Take a trip out to Walhalla this weekend and check out the Old Post Office, which is 125 years old this month. The post office is open for inspection after a long period of restoration and is just one of the charming attractions of this historic village.

ROHAN Skee has over 20 years experience catering for people in the Latrobe Valley and has worked as the chef at Rookies in Moe for the past four years. He is a former member of the Australian Culinary Team and a gold medal winner in both national and international cookery competitions. He has also owned his own restaurant. This is his take on that delicious Italian favourite, the risotto.


Mar 21–Apr 20

There’s an incredible amount of planetary activity in Aries right now. Yet still, with Mars in Pisces, you feel like you are floating rather than roaring ahead at jet speed. It’s all about aligning your will with the will of life. There is still time to fully get the knack. TAUrUs

(Apr 21–May 20)

New horizons are what is most important. Keep your eyes on what is in the distance. Have a long-term view. It will place all that you are doing now in an appropriate context. You aren’t getting flaky or esoteric; you are investing in a vision. That’s a good thing. GeMINI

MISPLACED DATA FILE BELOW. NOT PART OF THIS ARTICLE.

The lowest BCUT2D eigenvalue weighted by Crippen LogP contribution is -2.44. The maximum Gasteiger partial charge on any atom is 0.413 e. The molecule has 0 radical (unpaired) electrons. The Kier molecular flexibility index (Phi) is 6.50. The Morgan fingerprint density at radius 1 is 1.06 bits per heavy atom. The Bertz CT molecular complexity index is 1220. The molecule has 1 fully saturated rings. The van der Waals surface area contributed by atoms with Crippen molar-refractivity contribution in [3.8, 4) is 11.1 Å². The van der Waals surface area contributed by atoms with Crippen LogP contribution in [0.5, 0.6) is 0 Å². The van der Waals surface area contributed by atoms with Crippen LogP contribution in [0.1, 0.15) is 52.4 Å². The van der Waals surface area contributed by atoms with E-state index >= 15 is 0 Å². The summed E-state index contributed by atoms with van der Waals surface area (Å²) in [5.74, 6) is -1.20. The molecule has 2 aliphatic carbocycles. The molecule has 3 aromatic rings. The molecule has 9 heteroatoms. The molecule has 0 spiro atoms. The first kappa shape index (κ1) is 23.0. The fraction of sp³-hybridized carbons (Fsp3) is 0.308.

(May 21–June 21)

The old habit of Gemini is to be divided. The greatest division is between mind and heart; logic and intuition; masculine and feminine. To bring these two things together is a life’s work. Begin gently building the understanding that bridges all gaps. cANcer

(June 22–July 22)

Stay focused on health and craft. Your work isn’t drudgery. The moment it heads in that direction, it’s important to reassess how you are going about it. Start with using what you are doing to bring you into the here and now. Once here, intuition kicks in. Leo

(July 23–Aug 22)

There’s an ill fit going on between where you are now and your whole sense of direction. Though it feels like nothing is matching up, this is a temporary phenomenon. It’s essentially impatience. Any edginess indicates that you are on the threshold of change. VIrGo